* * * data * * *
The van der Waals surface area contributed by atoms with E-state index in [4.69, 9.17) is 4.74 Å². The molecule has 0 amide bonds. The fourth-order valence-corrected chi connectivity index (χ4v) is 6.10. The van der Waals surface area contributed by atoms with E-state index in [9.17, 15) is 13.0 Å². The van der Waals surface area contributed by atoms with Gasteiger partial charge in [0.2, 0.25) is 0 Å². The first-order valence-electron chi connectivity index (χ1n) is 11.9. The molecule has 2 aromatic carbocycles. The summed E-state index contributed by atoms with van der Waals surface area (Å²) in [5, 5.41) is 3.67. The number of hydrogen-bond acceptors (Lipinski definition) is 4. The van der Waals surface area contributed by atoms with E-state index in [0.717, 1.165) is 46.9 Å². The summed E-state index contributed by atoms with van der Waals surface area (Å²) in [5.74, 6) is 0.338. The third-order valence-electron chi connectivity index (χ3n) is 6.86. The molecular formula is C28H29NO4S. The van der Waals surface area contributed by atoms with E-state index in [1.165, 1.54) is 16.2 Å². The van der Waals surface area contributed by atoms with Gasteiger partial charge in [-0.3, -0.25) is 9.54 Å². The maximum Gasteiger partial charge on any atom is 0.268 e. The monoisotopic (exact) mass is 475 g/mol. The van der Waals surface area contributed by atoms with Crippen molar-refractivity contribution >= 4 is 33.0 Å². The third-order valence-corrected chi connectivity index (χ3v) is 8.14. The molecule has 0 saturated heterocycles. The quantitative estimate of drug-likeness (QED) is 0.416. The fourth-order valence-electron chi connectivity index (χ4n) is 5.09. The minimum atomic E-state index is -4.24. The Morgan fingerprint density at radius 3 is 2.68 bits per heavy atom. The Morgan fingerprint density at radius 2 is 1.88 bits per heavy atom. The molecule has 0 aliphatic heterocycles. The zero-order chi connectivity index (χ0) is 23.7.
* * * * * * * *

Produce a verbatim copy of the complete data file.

The van der Waals surface area contributed by atoms with E-state index in [4.69, 9.17) is 4.74 Å². The molecule has 0 amide bonds. The fourth-order valence-corrected chi connectivity index (χ4v) is 6.10. The van der Waals surface area contributed by atoms with E-state index in [9.17, 15) is 13.0 Å². The van der Waals surface area contributed by atoms with Gasteiger partial charge in [0.2, 0.25) is 0 Å². The first-order valence-electron chi connectivity index (χ1n) is 11.9. The molecule has 2 aromatic carbocycles. The summed E-state index contributed by atoms with van der Waals surface area (Å²) in [5, 5.41) is 3.67. The number of hydrogen-bond acceptors (Lipinski definition) is 4. The van der Waals surface area contributed by atoms with E-state index in [0.717, 1.165) is 46.9 Å². The summed E-state index contributed by atoms with van der Waals surface area (Å²) in [5.74, 6) is 0.338. The third-order valence-electron chi connectivity index (χ3n) is 6.86. The molecular formula is C28H29NO4S. The van der Waals surface area contributed by atoms with E-state index in [1.165, 1.54) is 16.2 Å². The van der Waals surface area contributed by atoms with Gasteiger partial charge in [-0.3, -0.25) is 9.54 Å². The maximum Gasteiger partial charge on any atom is 0.268 e. The monoisotopic (exact) mass is 475 g/mol. The van der Waals surface area contributed by atoms with Crippen molar-refractivity contribution >= 4 is 33.0 Å². The third-order valence-corrected chi connectivity index (χ3v) is 8.14. The molecule has 0 saturated heterocycles. The quantitative estimate of drug-likeness (QED) is 0.416. The fourth-order valence-electron chi connectivity index (χ4n) is 5.09. The minimum atomic E-state index is -4.24. The Morgan fingerprint density at radius 3 is 2.68 bits per heavy atom. The Morgan fingerprint density at radius 2 is 1.88 bits per heavy atom. The molecule has 0 aliphatic heterocycles. The zero-order chi connectivity index (χ0) is 23.7.